One’s first reaction on reading some newspaper headlines out of Nigeria is one of incredulity. It simply can’t be true, one declares.
Such was my reaction last week when I saw a report in the Guardian newspaper. The report, written by Charles Ogugbuaja, was titled “Imo Pensioners Owed Over 20 Months Arrears.” For a few minutes, I just stared at the headline, unable to come to terms with the sheer absurdity of it all. Was it even possible that a government, any government, would leave pensioners in the lurch for so long, without any income? Would such a government not simply collapse under the weight of its own contradiction? Would the abused pensioners and their supporters not stake out the grounds of Government House, daring the delinquent governor to step out of his office?
Eventually, I was able to shake off the initial shock. I began to read the report. In an instant, my reaction went from disbelief to disgust to outrage
“As many pensioners and unpaid workers were groaning, the Imo State Governor, Rochas Okorocha, on Wednesday, traveled with about 100 persons to Turkey on what he called industrial fact finding trip. Industrialists and others were on the trip. It was the second time in months [that] the governor was leading such a large number to the same country,” the Guardian report disclosed.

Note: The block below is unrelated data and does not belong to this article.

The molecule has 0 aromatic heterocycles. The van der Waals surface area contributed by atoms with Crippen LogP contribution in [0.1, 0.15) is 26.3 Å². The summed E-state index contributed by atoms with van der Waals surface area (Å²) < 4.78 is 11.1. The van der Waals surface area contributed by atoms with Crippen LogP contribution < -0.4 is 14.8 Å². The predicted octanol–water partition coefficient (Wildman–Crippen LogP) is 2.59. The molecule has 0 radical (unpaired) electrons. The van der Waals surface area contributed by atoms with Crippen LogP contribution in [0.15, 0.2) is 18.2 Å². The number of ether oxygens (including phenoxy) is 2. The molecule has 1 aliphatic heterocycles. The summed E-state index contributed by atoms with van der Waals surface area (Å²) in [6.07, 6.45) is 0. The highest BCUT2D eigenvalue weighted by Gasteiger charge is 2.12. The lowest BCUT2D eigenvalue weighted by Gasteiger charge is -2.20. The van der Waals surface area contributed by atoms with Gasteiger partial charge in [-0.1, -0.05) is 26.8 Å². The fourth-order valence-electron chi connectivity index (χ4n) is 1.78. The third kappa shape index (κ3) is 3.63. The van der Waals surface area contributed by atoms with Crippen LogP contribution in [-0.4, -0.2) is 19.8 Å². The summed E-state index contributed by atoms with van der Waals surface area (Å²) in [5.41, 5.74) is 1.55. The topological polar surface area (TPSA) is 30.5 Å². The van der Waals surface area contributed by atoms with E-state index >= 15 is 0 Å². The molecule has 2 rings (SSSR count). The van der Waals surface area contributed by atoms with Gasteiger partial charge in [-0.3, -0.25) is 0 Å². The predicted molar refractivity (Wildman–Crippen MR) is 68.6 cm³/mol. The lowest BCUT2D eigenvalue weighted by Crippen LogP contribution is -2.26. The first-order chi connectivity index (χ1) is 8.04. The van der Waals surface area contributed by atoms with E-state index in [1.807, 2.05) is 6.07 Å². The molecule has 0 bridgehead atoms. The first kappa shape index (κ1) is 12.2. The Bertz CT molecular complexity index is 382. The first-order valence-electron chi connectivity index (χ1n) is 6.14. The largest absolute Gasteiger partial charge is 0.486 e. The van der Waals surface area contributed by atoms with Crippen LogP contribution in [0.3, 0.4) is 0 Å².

According to the report, retired civil servants in the state were being owed arrears of eight months while retired primary school teachers claimed that they had not received any pensions for 22 months.
Even so, the state government’s share of the monthly allocation from the Federation account came to slightly more than N3.9 billion for July. In addition, the state received more than N3 billion in the name of 27 local government councils.
Going by the report, Imo State had got some significant financial breaks from the Federal Government. It said Governor Okorocha had recently revealed that the Federal Government had restructured the monthly deductions from the state’s allocations that went into debt servicing. The restructuring meant that the state now spends N480 million on debt servicing instead of N1.2 billion. Besides, the state had received bailout funds for payment of workers salaries and pensioners’ arrears.